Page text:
Skip to main content

Verified by Psychology Today

Sport and Competition

The Science of Sports: Is There Such a Thing as a Clutch Performer?

The Science of Sports: Is There Such a Thing as a Clutch Performer?

In Slate today, writer Alan Siegal poses the burning question: "Is Kobe Bryant really the best clutch player in the NBA?" That is to say, does Bryant possess that ineffable quality, so highly prized among athletes, of being able to respond to the highest degree of pressure by pulling out the stops and performing at an even higher level of performance than usual? Which, as Siegel acknowledges, raises a corollary question: does such a quality even exist? A growing consensus among sports statisticians is that the answer is no, as attempts to identify clutch players based on their average performance under certain high-stress conditions (the last shot of a game, say) have so far come to naught. Writes Siegal,

The topic of "clutch" is a contentious one in sports. In baseball, the debate over clutch hitting has raged for decades, with sabermetricians arguing there's no evidence it's an actual skill and wizened baseball men claiming they've seen it with their own two eyes. In basketball, a sport that's been slower to embrace modern statistics, the fight over clutchness is in its relative infancy. Perhaps Kobe Bryant, then, will become the NBA's Derek Jeter: a player whom the media and the fans perceive as clutch despite a lack of statistical evidence to prove the case.

The piece goes on to identify various statistical grapplings with the data before coming to the conclusion that, no, Bryant is not a masterful performer in the clutch, if indeed anyone is. But as the saying goes, an absence of evidence is not evidence of absence. So allow me to address the topic from a different perspective: is clutch performance biologically plausible? That is, could the human brain be capable of responding to intense pressure by performing outstandingly?

In some regards, the answer is clearly yes. Gross-motor skills like running and punching improve steadily the greater the pressure; even when we're on the verge of death -- when, say, a bear is nipping at our heels -- the added intensity only pushes us to dig a little deeper. As I write in Extreme Fear, it's no coincidence that world records are often set at the Olympics, where the competition is fiercest and the stakes are highest.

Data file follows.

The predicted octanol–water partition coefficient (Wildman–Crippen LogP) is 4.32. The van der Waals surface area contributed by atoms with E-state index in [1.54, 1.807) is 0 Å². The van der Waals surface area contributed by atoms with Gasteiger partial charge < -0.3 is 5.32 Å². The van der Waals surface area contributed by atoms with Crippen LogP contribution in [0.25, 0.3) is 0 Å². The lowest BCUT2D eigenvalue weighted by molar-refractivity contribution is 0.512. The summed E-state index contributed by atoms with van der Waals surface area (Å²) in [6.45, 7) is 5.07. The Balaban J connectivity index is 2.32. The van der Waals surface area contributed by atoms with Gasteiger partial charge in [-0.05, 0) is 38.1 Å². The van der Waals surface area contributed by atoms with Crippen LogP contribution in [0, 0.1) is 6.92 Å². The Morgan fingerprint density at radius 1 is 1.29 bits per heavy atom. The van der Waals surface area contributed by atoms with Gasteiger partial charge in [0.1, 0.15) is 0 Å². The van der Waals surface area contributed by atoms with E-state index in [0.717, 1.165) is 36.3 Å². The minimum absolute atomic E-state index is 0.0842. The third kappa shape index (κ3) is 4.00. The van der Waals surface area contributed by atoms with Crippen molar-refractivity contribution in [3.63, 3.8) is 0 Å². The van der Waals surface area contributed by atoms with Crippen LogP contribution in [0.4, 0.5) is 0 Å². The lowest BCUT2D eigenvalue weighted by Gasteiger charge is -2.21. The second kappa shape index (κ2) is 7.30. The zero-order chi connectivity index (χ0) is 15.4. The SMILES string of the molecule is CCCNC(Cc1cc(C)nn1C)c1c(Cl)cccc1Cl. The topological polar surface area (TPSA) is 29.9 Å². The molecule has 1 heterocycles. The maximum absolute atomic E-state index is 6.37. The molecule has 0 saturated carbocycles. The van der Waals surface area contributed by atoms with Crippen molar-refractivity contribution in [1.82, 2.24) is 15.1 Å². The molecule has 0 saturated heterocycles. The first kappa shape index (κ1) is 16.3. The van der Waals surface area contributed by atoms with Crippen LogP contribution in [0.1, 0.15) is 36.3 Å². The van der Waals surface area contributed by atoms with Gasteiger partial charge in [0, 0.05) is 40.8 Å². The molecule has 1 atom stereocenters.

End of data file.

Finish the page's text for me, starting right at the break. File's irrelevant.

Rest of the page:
With more refined, fine-motor skills, such as shooting a basketball or hitting a thrown ball, however, the picture is more complicated. For over a century, psychologists have recognized that the performance of complex skills improves with a certain amount of stress, but then declines if the stress increases further -- a relationship that can be plotted as an "inverse U" shape, also known as the Yerkes-Dodson curve. More recently, researchers have come to understand that under high stress -- such as one might experience in the final minutes of a close-fought NBA game -- performance can decline not smoothly, but catastrophically, a phenomenon known in sporting parlance as "choking," which I've written about before, and which indeed occupies a whole chapter of my book.

A clutch performance is essentially the opposite of choking -- the dramatic improvement of performance under pressure. According to psychologist Tim Woodman, "when people are low in cognitive anxiety, or low in worry, the difference between their best performance and their worst performance is not very big. They can perform pretty well, but it's not fantastic, and it's not crap. But if you put them in a very high-worry situation, like Olympic Games, what you find is that their best performance is significantly better than before and their worst performance is significantly worse. So what that tells you is that when you're under a very high-stress situation, you either perform very well or very badly."

The difference seems to be the amount of training that the person has. Like gross motor skills, very well learned skills seem to thrive under intense pressure. It's a phenomenon that has earned pilot David Rose numerous racing trophies -- and has saved his life. In 2003, Rose was flying his biplane at the Reno Air Races, roaring along at 250 mph about 80 feet off the ground, when suddenly his engine started to sputter. Rose knew the plane well -- he'd designed and built it himself -- and so he wasn't particularly worried until the cockpit suddenly filled with smoke. The prudent course of action would be to turn and head for an immediate emergency landing. But then again, prudent flying doesn't win you races. Instead, Rose nursed his stricken racer across the finish line and then turned back for the runway. He crossed the end of it going 170 mph over the numbers, and with a strong wind at his back. It was a potentially deadly situation, but Rose's decades of experience left him with a finely tuned sense of what he could get away with.

"There was no way I was going to get it stopped," he recalls, "so I radioed the control tower and said, "Roll the abulences, I'm never going to get this thing stopped." The plane rolled to the end of the runway and flipped over. "I came to rest upside down in my harness," says Rose. "I had a slight cut, a scratch a quarter of an inch long on my finger. It wasn't even bleeding."

That kind of performance can only be called clutch. So why can't statisticians find similar types of performance patterns among baseball and basketball players? The answer might be that team athletes are not performing in a vacuum. They're up against elite athletes who themselves are under the very same pressure. If everyone at the professional level is a clutch player, to some extent, then statistically it will seem as none of them are. Excellence pitted against excellence might yield something that looks a lot, in the crunching of numbers, like mediocrity.

More from Jeff Wise
More from Psychology Today